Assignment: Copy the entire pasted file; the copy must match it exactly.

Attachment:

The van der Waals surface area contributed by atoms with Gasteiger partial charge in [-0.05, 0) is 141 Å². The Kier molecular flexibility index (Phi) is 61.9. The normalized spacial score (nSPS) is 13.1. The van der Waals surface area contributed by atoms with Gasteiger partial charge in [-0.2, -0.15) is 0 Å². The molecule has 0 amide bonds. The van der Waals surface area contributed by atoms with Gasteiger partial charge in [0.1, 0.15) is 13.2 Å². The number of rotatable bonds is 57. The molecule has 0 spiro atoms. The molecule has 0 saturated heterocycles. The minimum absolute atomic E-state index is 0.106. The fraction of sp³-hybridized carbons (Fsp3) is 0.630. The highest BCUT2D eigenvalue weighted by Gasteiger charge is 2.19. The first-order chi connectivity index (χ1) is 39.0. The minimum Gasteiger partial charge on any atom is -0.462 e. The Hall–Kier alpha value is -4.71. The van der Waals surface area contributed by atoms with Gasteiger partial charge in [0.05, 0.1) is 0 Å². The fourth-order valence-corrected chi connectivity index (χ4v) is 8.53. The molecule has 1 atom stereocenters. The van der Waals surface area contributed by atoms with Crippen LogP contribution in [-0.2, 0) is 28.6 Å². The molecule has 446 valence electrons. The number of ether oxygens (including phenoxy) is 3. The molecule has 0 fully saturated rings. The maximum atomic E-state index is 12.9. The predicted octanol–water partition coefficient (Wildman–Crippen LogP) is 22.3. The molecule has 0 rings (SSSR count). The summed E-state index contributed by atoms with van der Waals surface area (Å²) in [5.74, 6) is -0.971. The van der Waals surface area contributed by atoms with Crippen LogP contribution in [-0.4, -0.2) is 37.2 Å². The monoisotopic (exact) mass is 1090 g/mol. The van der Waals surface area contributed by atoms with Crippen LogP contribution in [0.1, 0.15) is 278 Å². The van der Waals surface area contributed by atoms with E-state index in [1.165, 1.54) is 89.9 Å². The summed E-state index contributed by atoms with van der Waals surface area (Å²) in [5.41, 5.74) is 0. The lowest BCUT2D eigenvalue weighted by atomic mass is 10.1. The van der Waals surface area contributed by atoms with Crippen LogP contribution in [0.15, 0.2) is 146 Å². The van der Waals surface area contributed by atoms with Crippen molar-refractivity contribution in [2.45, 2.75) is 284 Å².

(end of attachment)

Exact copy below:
The van der Waals surface area contributed by atoms with Gasteiger partial charge in [-0.05, 0) is 141 Å². The Kier molecular flexibility index (Phi) is 61.9. The normalized spacial score (nSPS) is 13.1. The van der Waals surface area contributed by atoms with Gasteiger partial charge in [-0.2, -0.15) is 0 Å². The molecule has 0 amide bonds. The van der Waals surface area contributed by atoms with Gasteiger partial charge in [0.1, 0.15) is 13.2 Å². The number of rotatable bonds is 57. The molecule has 0 spiro atoms. The molecule has 0 saturated heterocycles. The minimum absolute atomic E-state index is 0.106. The fraction of sp³-hybridized carbons (Fsp3) is 0.630. The highest BCUT2D eigenvalue weighted by Gasteiger charge is 2.19. The first-order chi connectivity index (χ1) is 39.0. The minimum Gasteiger partial charge on any atom is -0.462 e. The Hall–Kier alpha value is -4.71. The van der Waals surface area contributed by atoms with Gasteiger partial charge in [0.05, 0.1) is 0 Å². The fourth-order valence-corrected chi connectivity index (χ4v) is 8.53. The molecule has 1 atom stereocenters. The van der Waals surface area contributed by atoms with Crippen LogP contribution in [-0.2, 0) is 28.6 Å². The molecule has 446 valence electrons. The number of ether oxygens (including phenoxy) is 3. The molecule has 0 fully saturated rings. The maximum atomic E-state index is 12.9. The predicted octanol–water partition coefficient (Wildman–Crippen LogP) is 22.3. The molecule has 0 rings (SSSR count). The summed E-state index contributed by atoms with van der Waals surface area (Å²) in [5.74, 6) is -0.971. The van der Waals surface area contributed by atoms with Crippen LogP contribution in [-0.4, -0.2) is 37.2 Å². The monoisotopic (exact) mass is 1090 g/mol. The van der Waals surface area contributed by atoms with Crippen LogP contribution in [0.1, 0.15) is 278 Å². The van der Waals surface area contributed by atoms with E-state index in [1.165, 1.54) is 89.9 Å². The summed E-state index contributed by atoms with van der Waals surface area (Å²) in [5.41, 5.74) is 0. The lowest BCUT2D eigenvalue weighted by atomic mass is 10.1. The van der Waals surface area contributed by atoms with Crippen LogP contribution in [0.15, 0.2) is 146 Å². The van der Waals surface area contributed by atoms with Crippen molar-refractivity contribution in [2.45, 2.75) is 284 Å².